Seeds of Hope
Over the course of a three-decade career, Maathai, 64, has won many such victories, including founding the wildly successful Green Belt Movement, an organization that has helped women plant millions of trees across Africa. On Oct. 8 she scored another win when her efforts to protect Kenya's resources and empower its people were recognized with the Nobel Peace Prize, the first ever given to an African woman. "She is a Martin Luther King Jr. or Mahatma Gandhi or Cesar Chavez of Kenya," says Kerry Kennedy, who met Maathai through the Robert F. Kennedy Memorial Center for Human Rights. "She's worked for peaceful solutions in the midst of violence and darkness."
In choosing Maathai as its peace laureate, the Nobel committee broadened its definition of the prize, typically given to world leaders working to end international conflict. This year's prize has also fueled controversy over Maathai's public speculation that the AIDS virus was developed by Westerners as a weapon to attack Africans. "[HIV] is created by a scientist for biological warfare," she told reporters on Oct. 9. In her defense, Maathai's supporters say her views on AIDS, while shocking in the West, are quite common in her homeland.
Certainly Maathai, a divorced mother of three, has always carved out her own path. The daughter of farmers, she grew up poor in the rural town of Nyeri but excelled at school. In 1960 she qualified for a scholarship program established by future President John F. Kennedy to bring foreign students to the U.S., and she spent four years at Mount St. Scholastica College in Atchison, Kans., where she studied biology. "I'd never seen so much flat land or so much corn," she says. But it wasn't just the landscape that impressed her. Moved by the U.S. civil rights movement, Maathai returned home determined to make changes in her own poverty-stricken country. In 1971 she completed a Ph.D. in veterinary anatomy at the University of Nairobi, becoming the first woman in eastern Africa to earn a doctorate.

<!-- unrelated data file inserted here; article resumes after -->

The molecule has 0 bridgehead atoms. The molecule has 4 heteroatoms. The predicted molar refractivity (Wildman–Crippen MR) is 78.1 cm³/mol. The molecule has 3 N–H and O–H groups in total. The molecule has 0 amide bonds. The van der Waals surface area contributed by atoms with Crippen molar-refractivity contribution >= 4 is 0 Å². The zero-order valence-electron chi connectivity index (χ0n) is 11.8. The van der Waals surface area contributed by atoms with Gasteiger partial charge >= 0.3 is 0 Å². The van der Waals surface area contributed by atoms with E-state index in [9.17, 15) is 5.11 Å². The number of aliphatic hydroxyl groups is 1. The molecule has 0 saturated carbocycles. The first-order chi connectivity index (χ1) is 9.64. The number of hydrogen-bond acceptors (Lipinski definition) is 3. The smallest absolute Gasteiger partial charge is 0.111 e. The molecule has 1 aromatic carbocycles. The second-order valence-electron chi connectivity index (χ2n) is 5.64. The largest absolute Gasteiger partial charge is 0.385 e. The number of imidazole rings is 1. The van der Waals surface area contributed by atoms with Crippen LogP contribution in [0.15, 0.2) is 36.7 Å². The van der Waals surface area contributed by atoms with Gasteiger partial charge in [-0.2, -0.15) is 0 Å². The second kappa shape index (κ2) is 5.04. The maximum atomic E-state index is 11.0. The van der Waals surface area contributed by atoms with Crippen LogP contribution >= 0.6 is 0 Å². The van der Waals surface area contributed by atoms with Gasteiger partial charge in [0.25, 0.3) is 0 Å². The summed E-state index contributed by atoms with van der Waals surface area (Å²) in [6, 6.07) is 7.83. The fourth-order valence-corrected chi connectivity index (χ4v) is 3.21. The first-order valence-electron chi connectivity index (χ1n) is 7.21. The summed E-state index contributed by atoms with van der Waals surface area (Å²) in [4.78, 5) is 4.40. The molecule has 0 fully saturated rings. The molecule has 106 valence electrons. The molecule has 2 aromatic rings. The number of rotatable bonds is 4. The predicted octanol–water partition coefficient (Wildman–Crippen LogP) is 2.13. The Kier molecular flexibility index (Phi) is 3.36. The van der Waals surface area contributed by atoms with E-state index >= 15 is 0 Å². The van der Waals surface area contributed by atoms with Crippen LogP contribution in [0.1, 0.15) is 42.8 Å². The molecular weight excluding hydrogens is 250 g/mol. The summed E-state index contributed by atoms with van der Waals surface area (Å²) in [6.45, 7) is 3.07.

Struck by the plight of rural women, whose supply of firewood and building material was disappearing because of deforestation, Maathai launched the Green Belt Movement in 1977. "Women needed income and they needed resources be-cause theirs were being depleted," she says. "So we decided to solve both problems together." By distributing seedlings to hard-hit farming communities, the group has since helped plant more than 30 million trees and, in the process, given hope and a feeling of self-sufficiency to a generation of their countrywomen. "The role she played in the transformation of Kenya was outstanding," says Anna Tibaijuka, executive director of U.N.-Habitat, an agency that builds houses for the poor.
Soon Maathai and her group were pushing for democratic reforms and running into trouble with Daniel arap Moi, the dictator who ruled Kenya. Maathai was arrested again and again. "She was in danger," says her son Muta Maathai, 31, a research technician in Philadelphia who, like Maathai's other children, was sent to the U.S. for safety. When the ruler's party finally lost power in 2002, some observers credited Maathai's protests over his Nairobi skyscraper as the turning point. "Wangari spoke against power when no one else was willing to," says Maina Kiai, chairman of the Kenya National Commission on Human Rights. Now, with the $1.3 million Nobel Prize—which she plans to reinvest in the Green Belt Movement—she has the attention of the world. "It's recognition of all the work we do at the grassroots level that doesn't make news," says Maathai, "but it makes a lot of difference."
J.D. Heyman. Alexandra Polier in Nairobi, Ellen Tumposky in London and Mary Green in Philadelphia